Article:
I am not, in general, a strong man.  I keep up a good facade, but in spite of the medication, I still feel uncertain more often than not. When I get to bond with my daughter,when she leans in close, when she lifts my heart by words, by laughter, or by just being close, all that melts away...and all becomes right with the world.

If only more people could experience this.

Happy birthday, my girl.

Moving, part 3 (unpacking): Schrodinger's apartment

Moving into a new apartment, house, or what have you must inevitably involve higher levels of physics and quantum mechanics.  It would be simple if this was only a matter of space or motion, but no, bigger issues are at hand:  namely uncertainty.

This is both our home and not our home.  All our stuff is certainly there is a certain element of familiarity in operation.  My couch, for instance, is still in front of my television, so this is definitely my living room...yet the juxtaposition is off.  The love seat, for instance, is on the wrong side.  There's all this extra space as well. So is this my living room or not?  Every time I sit down and look at it, I experience some form of quantum double vision.

I could look over the alternative arrangement of my possessions if it were not for the little things.  In these apartments, for instance, all of the electrical outlets are, for some mysterious (or at least forgotten) reason, upside down. Every time I go to plug in some appliance, any conception I have of being in my own home is shaken...almost as if some quantum mechanic is playing with my life's vertical hold.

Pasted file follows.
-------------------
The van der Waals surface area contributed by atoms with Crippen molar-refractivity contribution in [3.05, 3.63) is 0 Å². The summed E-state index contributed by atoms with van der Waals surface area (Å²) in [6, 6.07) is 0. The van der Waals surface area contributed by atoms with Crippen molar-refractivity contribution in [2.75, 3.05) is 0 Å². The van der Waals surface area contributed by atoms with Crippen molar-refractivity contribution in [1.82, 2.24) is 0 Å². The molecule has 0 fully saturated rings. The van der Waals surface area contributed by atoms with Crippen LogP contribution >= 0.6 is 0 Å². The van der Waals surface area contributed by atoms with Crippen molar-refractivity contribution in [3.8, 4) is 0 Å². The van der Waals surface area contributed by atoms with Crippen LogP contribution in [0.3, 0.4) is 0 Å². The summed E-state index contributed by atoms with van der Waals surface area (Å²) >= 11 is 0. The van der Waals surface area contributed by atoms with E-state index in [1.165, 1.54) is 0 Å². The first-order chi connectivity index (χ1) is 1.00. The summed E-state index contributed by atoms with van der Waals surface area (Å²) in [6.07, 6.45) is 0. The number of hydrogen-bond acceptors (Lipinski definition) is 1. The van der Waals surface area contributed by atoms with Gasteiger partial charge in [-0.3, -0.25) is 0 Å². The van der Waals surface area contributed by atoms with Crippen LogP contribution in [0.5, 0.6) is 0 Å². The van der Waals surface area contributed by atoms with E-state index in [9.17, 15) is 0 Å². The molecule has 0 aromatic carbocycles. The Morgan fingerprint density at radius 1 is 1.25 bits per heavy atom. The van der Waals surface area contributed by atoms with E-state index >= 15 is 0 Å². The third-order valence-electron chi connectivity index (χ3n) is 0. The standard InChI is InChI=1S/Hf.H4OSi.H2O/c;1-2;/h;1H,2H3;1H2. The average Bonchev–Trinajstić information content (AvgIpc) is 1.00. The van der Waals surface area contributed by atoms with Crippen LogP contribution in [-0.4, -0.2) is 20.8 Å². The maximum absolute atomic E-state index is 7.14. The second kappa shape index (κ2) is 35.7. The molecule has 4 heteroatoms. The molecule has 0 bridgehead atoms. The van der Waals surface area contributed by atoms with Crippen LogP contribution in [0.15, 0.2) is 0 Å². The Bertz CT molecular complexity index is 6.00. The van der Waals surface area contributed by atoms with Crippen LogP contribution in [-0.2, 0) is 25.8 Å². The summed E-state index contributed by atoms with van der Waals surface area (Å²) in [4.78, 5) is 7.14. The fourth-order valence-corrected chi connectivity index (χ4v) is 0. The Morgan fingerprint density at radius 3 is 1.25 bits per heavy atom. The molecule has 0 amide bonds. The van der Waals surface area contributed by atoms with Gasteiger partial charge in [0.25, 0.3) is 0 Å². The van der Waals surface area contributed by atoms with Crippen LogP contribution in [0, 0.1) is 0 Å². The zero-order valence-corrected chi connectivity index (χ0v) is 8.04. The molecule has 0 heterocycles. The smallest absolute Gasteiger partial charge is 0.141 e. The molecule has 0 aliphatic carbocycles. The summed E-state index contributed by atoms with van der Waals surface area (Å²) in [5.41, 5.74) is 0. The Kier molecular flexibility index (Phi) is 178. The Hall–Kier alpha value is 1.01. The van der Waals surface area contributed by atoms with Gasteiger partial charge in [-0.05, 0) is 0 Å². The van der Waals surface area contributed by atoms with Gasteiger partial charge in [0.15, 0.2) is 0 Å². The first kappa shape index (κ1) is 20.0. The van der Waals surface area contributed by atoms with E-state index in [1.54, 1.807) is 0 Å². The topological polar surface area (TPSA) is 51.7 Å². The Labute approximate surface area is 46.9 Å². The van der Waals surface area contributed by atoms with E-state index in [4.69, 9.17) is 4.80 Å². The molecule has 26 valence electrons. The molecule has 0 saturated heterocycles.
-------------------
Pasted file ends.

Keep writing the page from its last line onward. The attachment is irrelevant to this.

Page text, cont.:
And then there are the possessions.  Out of all possible factors, my "stuff" might hold the key to the sneaking suspicion of being trapped in a Schrodinger thought experiment. I know, for instance, that I own an mp3 player...that my television has an accompanying remote control.  Yet neither of these two (or any other of a thousand objects) are anywhere to be found.  Am I really sure I in fact had them in the first place?

This, incidentally, is where we do quantum mechanics one better.  You might be able at some point to prove if that damn cat is alive or dead.  Can you, however, ever definitively prove my mp3 player existed in the first place without actually laying hands on it?  Moreover, if it never turns up, it will remain in uncertainty in perpetuity.  After all, I only really have my memories to prove it existed in the first place..and can I really trust anything so intangible as evidence?